SOD and CAT are the most important defense mechanisms against toxic effects of oxygen metabolism. SOD catalyzes the conversion of superoxide radicals to hydrogen peroxide, while CAT converts hydrogen peroxide into water. These antioxidant enzymes can, therefore, alleviate the toxic effects of ROS (Mansour and Mossa, 2009). SOD and CAT activities were significantly reduced by different concentrations of FNT plus LC in treated tissues (Tables 4 and 5). In agreement with our results, Prasanthi et al. (2005) found that fenvalerate-induced oxidative damage in terms of alterations in the enzymatic defense system in liver and erythrocytes. Changes in phospholipids, fatty acids and in the cholesterol content modulate the membrane fluidity, which influences the enzymatic activity, and the functionality of receptors and channels present at the plasma membrane level (Nasuti et al., 2003). Since FNT plus LC insecticides produced excessive ROS (Table 1) either directly or indirectly, the counter balancing effect of the antioxidant enzymes is lost (Banerjee et al., 1999; Seth et al., 2001). The present results are coincident with Abdollahi et al. (2004) who reported that the decrease in the SOD and GSH-Px activities and increase in LPO could explain the induction of free radicals in chlorpyrifos-treated rats. The decline of SOD activity, in our study, supported earlier findings (Sinha et al., 2006) which demonstrated that rats exposed to pyrethroids showed a decrease in brain SOD activity. The decrease in CAT activity could be due to the flux of superoxide radicals (Kono and Fridovich, 1982). In our previous investigation involving lambda-cyhalothrin a similar observation was made (El-Demerdash, 2007) where activities of antioxidant enzymes were decreased in rabbit erythrocytes. Thus, the inhibition of enzymes involved in free radical removal led to the accumulation of H2O2, which promoted lipid peroxidation and modulation of DNA, altered gene expression and cell death (Calviello et al., 2006). The enzyme LDH can be used as an indicator for cellular damage, clinical practice, and cytotoxicity of pollutants. LDH activity indicates the switching over of anaerobic glycolysis to aerobic respiration. The changes in the dehydrogenase activity in pesticide-treated homogenate (Table 6) may be due to severe cellular damage, leading to increased release of dehydrogenase that impaired carbohydrate and protein metabolism (Sivakumari et al., 1997). The elevation of lactate also indicated metabolic disorders and a clear response against energy depletion. Sancho et al. (1998) observed the same response when European eels were exposed to fenitrothion. AChE activity, a standard biomarker of organophosphate pesticide. AChE activities were significantly reduced by different concentrations of tested insecticide (FNT + LC) at various time of incubation with brain homogenate (Table 7). In the present study, the degree of enzyme inhibition followed a positive correlation with the different insecticide concentrations and time of exposure. In agreement with the present results, Okahashi et al. (2005) reported that the inhibition in AChE activity occurs when animals intoxicated with different doses of fenitrothion for different periods. Inhibition of AChE, an enzyme that restricts the activity of acetylcholine (ACh) in space and time, causes an increase in ACh content at sites of cholinergic transmission in the body. The inhibition of AChE is the most plausible explanation for much of the symptomatology following OP intoxication (Yamashita et al., 1997). Also, Feng et al., 2008, reported that treatment with trichlorfon an organophosphate insecticide caused a significant concentration-dependent and time-related inhibition of AChE activity at all treatment concentrations and times since trichlorfon is a cholinesterase inhibitor. Actually, the use of AChE inhibition as biomarker to assess the toxic effects of organophosphates has been studied for a wide range of species and many different xenobiotics and is a well accepted index of organophosphates toxicity both in vivo and in vitro (Sanchez-Hernandez and Walker, 2000).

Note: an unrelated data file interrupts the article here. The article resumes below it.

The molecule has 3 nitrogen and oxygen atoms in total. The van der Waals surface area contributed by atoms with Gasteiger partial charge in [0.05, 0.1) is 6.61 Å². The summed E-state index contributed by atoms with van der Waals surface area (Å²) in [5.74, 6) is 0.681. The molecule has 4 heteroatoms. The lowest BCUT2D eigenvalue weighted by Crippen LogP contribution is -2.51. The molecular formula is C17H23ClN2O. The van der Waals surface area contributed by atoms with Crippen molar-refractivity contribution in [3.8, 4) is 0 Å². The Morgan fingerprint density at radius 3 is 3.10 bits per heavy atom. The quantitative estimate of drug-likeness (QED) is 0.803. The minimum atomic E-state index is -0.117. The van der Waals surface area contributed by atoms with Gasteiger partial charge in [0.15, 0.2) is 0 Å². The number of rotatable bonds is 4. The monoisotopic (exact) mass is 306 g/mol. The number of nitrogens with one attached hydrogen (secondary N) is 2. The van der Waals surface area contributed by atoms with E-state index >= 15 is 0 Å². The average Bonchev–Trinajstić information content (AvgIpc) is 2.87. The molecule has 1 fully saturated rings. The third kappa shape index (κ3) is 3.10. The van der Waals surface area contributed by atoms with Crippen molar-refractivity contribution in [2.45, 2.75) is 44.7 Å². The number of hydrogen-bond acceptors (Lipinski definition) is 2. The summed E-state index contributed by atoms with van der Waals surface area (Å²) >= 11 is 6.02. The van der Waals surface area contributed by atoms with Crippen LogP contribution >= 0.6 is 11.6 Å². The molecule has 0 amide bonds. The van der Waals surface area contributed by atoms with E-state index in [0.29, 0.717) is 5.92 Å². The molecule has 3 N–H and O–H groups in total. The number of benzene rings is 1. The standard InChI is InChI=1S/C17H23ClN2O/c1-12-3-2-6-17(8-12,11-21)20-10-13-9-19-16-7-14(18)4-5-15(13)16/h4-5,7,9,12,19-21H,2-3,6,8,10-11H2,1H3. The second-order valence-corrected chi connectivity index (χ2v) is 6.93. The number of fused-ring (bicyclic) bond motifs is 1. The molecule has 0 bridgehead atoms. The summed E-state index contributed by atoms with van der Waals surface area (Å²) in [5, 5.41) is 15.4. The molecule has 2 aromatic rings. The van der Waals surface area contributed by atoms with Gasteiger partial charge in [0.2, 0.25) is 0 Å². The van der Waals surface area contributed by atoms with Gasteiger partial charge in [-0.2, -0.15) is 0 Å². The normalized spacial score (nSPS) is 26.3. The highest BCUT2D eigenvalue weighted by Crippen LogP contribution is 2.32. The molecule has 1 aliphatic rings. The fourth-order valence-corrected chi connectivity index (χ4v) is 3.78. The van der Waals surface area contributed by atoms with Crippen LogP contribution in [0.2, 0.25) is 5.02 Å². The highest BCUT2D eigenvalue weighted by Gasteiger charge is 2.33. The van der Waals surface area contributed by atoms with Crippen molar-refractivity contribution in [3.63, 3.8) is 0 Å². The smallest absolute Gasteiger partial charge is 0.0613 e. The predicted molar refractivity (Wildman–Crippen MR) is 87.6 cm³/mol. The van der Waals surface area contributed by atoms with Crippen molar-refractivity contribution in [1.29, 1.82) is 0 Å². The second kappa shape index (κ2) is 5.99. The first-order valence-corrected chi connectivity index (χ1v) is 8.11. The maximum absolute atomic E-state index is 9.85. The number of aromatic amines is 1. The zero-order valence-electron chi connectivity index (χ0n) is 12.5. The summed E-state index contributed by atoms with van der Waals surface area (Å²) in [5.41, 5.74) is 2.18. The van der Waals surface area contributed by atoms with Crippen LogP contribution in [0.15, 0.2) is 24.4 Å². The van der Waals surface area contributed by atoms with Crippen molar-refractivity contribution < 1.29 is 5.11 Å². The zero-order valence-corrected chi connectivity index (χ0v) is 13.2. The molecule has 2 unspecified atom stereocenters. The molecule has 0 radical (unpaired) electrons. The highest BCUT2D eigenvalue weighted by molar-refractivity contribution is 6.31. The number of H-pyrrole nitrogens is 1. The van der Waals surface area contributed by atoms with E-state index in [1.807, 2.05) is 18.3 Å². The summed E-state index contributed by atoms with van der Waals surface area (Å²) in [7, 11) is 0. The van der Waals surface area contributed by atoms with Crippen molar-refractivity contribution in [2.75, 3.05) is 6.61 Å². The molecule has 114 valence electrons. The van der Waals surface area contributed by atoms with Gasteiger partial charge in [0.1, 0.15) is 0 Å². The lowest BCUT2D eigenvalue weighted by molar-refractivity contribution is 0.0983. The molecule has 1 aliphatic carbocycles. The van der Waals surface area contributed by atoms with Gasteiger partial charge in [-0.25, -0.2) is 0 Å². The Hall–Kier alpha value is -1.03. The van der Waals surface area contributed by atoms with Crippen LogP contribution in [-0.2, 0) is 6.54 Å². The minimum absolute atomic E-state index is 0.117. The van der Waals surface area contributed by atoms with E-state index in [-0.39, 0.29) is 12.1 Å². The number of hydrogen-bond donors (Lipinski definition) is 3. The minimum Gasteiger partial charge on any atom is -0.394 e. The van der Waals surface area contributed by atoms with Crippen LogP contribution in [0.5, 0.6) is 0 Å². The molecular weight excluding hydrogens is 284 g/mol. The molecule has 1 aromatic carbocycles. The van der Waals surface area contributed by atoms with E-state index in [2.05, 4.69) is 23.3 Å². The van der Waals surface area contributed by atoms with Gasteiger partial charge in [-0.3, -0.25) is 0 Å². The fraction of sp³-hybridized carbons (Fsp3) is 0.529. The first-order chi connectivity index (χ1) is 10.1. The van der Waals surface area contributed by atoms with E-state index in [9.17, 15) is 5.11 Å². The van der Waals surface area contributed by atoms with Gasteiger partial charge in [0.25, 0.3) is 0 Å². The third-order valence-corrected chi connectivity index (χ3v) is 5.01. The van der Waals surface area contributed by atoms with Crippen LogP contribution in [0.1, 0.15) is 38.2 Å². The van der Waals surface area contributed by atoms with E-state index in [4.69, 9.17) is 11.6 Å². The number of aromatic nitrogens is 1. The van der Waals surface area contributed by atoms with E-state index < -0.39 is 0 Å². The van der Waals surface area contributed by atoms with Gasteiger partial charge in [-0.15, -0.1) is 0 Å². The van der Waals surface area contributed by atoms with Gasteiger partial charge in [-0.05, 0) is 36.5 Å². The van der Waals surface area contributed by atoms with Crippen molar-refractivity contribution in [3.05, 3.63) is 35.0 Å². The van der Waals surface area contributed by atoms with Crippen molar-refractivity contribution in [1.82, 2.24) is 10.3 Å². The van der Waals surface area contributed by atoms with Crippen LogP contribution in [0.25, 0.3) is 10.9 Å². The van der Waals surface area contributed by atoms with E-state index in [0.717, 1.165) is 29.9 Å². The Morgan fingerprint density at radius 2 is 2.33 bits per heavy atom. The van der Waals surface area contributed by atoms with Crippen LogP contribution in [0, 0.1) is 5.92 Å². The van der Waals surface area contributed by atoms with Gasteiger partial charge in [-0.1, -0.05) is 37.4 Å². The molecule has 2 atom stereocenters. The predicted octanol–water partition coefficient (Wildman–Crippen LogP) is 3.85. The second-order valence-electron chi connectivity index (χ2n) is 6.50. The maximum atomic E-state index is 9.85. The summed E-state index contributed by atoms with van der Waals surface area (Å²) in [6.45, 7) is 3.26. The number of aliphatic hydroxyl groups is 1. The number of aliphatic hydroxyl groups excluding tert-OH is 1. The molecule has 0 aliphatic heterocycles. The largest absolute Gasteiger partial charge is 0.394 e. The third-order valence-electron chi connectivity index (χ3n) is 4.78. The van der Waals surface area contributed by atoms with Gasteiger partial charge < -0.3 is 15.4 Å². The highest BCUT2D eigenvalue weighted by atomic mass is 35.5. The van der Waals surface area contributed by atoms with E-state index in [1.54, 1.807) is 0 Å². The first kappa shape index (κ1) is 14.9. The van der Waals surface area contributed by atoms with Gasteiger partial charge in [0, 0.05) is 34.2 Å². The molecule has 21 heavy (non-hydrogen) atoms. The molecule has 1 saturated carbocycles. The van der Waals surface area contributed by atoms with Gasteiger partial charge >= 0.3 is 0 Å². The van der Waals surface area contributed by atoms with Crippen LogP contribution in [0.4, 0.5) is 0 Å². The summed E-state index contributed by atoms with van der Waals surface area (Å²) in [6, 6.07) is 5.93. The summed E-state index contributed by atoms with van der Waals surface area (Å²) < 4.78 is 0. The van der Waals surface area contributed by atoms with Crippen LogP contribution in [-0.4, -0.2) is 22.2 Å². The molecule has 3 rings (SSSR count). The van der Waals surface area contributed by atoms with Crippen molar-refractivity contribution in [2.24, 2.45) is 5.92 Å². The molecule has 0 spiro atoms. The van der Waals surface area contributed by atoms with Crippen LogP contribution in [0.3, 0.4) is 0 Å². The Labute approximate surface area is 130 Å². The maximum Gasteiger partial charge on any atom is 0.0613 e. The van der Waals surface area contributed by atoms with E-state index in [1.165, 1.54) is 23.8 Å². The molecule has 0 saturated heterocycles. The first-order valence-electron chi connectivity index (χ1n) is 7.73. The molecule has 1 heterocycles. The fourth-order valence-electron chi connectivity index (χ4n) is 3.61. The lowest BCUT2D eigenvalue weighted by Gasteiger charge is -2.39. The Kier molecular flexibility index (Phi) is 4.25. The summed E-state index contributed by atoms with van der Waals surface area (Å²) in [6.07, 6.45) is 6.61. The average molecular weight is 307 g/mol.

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Pyrethroids have been demonstrated to cause a decrease in AChE erythrocytes and brain of living organisms (El-Demerdash, 2007; Kale et al., 1999). The decreased AChE might be referred to the increase in lipid peroxidation (Table 7). The inhibition of AChE activity decreases the cellular metabolism, induces deformities of cell membrane, and disturbs metabolic and nervous activity (Suresh et al., 1992). Also, the decrease in AChE activity could lead to ionic refluxes and differential membrane permeability (Tolosa et al., 1996). Shaw and Panigrahi (1990) have also suggested inactivation of AChE enzyme as a result of the occupation of its active sites by pollutants. In agreement with the present results (Table 8), Odland et al. (1994) reported that the rate of protein synthesis was decreased in a concentration-dependent manner in response to insecticide exposure. The decrease in protein contents in insecticide-exposed tissue indicates excessive break down of tissue proteins (Chatterjea and Shinde, 2002). 5. Conclusions In conclusion, organophosphate plus pyrethroid insecticides had cytotoxic effects on rat brain. It has the capability to induce oxidative damage as evidenced in terms of increased lipid peroxidation and perturbations in various antioxidant enzymes, and the effect was pronounced with the high doses and long time exposure. The results indicated a risk of organ damage during exposure to a combination of insecticides. Conflict of Interest None declared. References Abdollahi, M., Ranjbar, A., Shadnia, S., Nikfar, S., Rezaie, A., 2004. Pesticides and oxidative stress: a review. Med. Sci. Monitor 10, RA141–RA147. Aebi, H., 1984. Catalase in vitro. Methods Enzymol. 105, 121–126. 3rd Ed, Lippincott-Raven publishers, Philadelphia. Banerjee, B.D., Seth, V., Bhattacharya, A., Pasha, S.T., Chakraborty, A.K., 1999. Biochemical effects of some pesticides on lipid peroxidation and free-radical scavengers. Toxicol. Lett. 107, 33–47. Bostanian, N.J., Racette, G., 1997. Residual toxicity of lambda-cyhalothrin on apple foliage to Amblyseius fallacis and the tarnished plant bug, Lygus lineolaris. Phytoparasitica 25, 193–198. Cabaud, P.C., Wroblewski, F., 1958. Calorimetric measurement of lactate dehydrogenase activity of body fluids. J. Clin. Pathol. 30, 234–236. Calviello, G., Piccioni, E., Boninsegna, A., Tedesco, B., Maggiano, N., Serini, S., Wolf, F.I., Palozza, P., 2006. DNA damage and apoptosis induction by the pesticide Mancozeb in rat cells: Involvement of the oxidative mechanism. Toxicol. Appl. Pharmacol. 211, 87–96. Celik, I., Suzek, H., 2009. Effects of subacute exposure of dichlorvos at sublethal dosages on erythrocyte and tissue antioxidant defense systems and lipid peroxidation in rats. Ecotoxicol. Environ. Saf. 72, 905–908. Chatterjea, M.N., Shinde, R., 2002. Text Book of Medical Biochemistry, 5th ed. Jaypee Brothers, Medical Publishers Ltd., New Delhi. p. 317. El-Demerdash, F.M., 2007. Lambda-cyhalothrin-induced changes in oxidative stress biomarkers in rabbit erythrocytes and alleviation effect of some antioxidants. Toxicol. In Vitro 21, 392–397. Elhalwagy, M.E.A., Darwish, E.M., Zaher, N.S., 2008. Prophylactic effect of green tea polyphenols against liver and kidney injury induced by fenitrothion insecticide Pest. Biochem. Physiol. 91, 81–89. Ellman, G.L., 1959. Tissue sulfhydryl groups. Arch. Biochem. Biophys. 82, 70–77. Ellman, G.L., Courtney, K.D., Anders, V.J.R., Featherstone, R.M., 1961. A new rapid colorimetric determination of acetylcholinesterase activity. Biochem Pharmacol. 7, 88–95. El-Shenawy, N.S., 2010. Effects of insecticides fenitrothion, endosulfan and abamectin on antioxidant parameters of isolated rat hepatocytes. Toxicol. In Vitro 24, 1148–1157. Esterbauer, H., Cheeseman, K.H., 1990. Determination of aldehydic lipid peroxidation products: malonaldehyde and 4-hydroxynonenal. Methods Enzymol. 186, 407–421. Feng, T., Li, Z.B., Guo, X.Q., Guo, J.P., 2008. Effects of trichlorfon and sodium dodecyl sulphate on antioxidant defense system and acetylcholinesterase of Tilapia nilotica in vitro. Pest. Biochem. Physiol. 92, 107–113.